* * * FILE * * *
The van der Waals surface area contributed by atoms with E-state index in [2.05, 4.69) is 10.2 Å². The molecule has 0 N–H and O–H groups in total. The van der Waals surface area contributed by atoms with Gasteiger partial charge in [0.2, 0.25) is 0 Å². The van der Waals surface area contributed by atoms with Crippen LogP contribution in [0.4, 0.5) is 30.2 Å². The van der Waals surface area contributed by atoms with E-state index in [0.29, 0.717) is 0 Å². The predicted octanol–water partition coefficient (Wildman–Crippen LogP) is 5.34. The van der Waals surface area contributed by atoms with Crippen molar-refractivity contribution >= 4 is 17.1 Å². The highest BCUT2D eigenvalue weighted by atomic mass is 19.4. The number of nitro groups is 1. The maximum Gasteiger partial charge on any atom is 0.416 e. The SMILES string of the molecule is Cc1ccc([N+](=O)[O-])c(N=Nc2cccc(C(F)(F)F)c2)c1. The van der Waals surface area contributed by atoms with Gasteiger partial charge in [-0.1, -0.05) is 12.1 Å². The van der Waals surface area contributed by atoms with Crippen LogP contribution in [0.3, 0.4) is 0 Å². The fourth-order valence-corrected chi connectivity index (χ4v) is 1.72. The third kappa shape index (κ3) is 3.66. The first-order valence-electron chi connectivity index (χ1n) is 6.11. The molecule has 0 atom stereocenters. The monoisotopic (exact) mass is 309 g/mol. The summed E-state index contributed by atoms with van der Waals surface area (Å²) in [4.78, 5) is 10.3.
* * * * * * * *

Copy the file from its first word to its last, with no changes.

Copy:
The van der Waals surface area contributed by atoms with E-state index in [2.05, 4.69) is 10.2 Å². The molecule has 0 N–H and O–H groups in total. The van der Waals surface area contributed by atoms with Gasteiger partial charge in [0.2, 0.25) is 0 Å². The van der Waals surface area contributed by atoms with Crippen LogP contribution in [0.4, 0.5) is 30.2 Å². The van der Waals surface area contributed by atoms with E-state index in [0.29, 0.717) is 0 Å². The predicted octanol–water partition coefficient (Wildman–Crippen LogP) is 5.34. The van der Waals surface area contributed by atoms with Crippen molar-refractivity contribution >= 4 is 17.1 Å². The highest BCUT2D eigenvalue weighted by atomic mass is 19.4. The number of nitro groups is 1. The maximum Gasteiger partial charge on any atom is 0.416 e. The SMILES string of the molecule is Cc1ccc([N+](=O)[O-])c(N=Nc2cccc(C(F)(F)F)c2)c1. The van der Waals surface area contributed by atoms with Gasteiger partial charge in [-0.1, -0.05) is 12.1 Å². The van der Waals surface area contributed by atoms with Crippen LogP contribution in [0.3, 0.4) is 0 Å². The fourth-order valence-corrected chi connectivity index (χ4v) is 1.72. The third kappa shape index (κ3) is 3.66. The first-order valence-electron chi connectivity index (χ1n) is 6.11. The molecule has 0 atom stereocenters. The monoisotopic (exact) mass is 309 g/mol. The summed E-state index contributed by atoms with van der Waals surface area (Å²) in [4.78, 5) is 10.3.